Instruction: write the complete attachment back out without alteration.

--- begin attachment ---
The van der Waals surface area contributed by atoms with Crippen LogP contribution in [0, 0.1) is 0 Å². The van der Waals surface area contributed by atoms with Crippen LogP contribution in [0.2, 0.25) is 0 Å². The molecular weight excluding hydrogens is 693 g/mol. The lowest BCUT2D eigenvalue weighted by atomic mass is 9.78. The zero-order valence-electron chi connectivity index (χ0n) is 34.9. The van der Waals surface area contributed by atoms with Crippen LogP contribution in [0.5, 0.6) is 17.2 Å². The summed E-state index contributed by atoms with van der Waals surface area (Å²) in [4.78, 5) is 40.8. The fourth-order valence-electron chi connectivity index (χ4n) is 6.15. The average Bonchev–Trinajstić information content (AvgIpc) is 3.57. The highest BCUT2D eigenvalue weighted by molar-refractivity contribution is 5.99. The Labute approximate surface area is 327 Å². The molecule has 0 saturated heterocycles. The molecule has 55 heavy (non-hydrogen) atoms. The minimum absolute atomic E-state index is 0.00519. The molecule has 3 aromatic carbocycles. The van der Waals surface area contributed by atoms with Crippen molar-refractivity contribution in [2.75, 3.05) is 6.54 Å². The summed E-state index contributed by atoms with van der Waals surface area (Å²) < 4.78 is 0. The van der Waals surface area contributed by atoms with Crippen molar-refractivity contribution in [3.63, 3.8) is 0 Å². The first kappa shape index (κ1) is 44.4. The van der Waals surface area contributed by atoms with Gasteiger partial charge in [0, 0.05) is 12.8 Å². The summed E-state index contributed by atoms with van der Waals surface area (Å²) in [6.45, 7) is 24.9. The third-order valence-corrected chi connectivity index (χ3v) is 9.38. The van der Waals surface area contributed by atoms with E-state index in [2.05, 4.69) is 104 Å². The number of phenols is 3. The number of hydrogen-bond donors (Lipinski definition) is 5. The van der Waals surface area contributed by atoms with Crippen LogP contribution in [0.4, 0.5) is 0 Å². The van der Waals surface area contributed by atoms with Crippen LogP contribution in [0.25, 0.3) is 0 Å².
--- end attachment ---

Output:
The van der Waals surface area contributed by atoms with Crippen LogP contribution in [0, 0.1) is 0 Å². The van der Waals surface area contributed by atoms with Crippen LogP contribution in [0.2, 0.25) is 0 Å². The molecular weight excluding hydrogens is 693 g/mol. The lowest BCUT2D eigenvalue weighted by atomic mass is 9.78. The zero-order valence-electron chi connectivity index (χ0n) is 34.9. The van der Waals surface area contributed by atoms with Crippen LogP contribution in [0.5, 0.6) is 17.2 Å². The summed E-state index contributed by atoms with van der Waals surface area (Å²) in [4.78, 5) is 40.8. The fourth-order valence-electron chi connectivity index (χ4n) is 6.15. The average Bonchev–Trinajstić information content (AvgIpc) is 3.57. The highest BCUT2D eigenvalue weighted by molar-refractivity contribution is 5.99. The Labute approximate surface area is 327 Å². The molecule has 0 saturated heterocycles. The molecule has 55 heavy (non-hydrogen) atoms. The minimum absolute atomic E-state index is 0.00519. The molecule has 3 aromatic carbocycles. The van der Waals surface area contributed by atoms with Crippen molar-refractivity contribution in [2.75, 3.05) is 6.54 Å². The summed E-state index contributed by atoms with van der Waals surface area (Å²) < 4.78 is 0. The van der Waals surface area contributed by atoms with Crippen molar-refractivity contribution in [3.63, 3.8) is 0 Å². The first kappa shape index (κ1) is 44.4. The van der Waals surface area contributed by atoms with Gasteiger partial charge in [0, 0.05) is 12.8 Å². The summed E-state index contributed by atoms with van der Waals surface area (Å²) in [6.45, 7) is 24.9. The third-order valence-corrected chi connectivity index (χ3v) is 9.38. The van der Waals surface area contributed by atoms with E-state index in [2.05, 4.69) is 104 Å². The number of phenols is 3. The number of hydrogen-bond donors (Lipinski definition) is 5. The van der Waals surface area contributed by atoms with Crippen LogP contribution in [0.4, 0.5) is 0 Å². The van der Waals surface area contributed by atoms with Crippen LogP contribution in [0.25, 0.3) is 0 Å².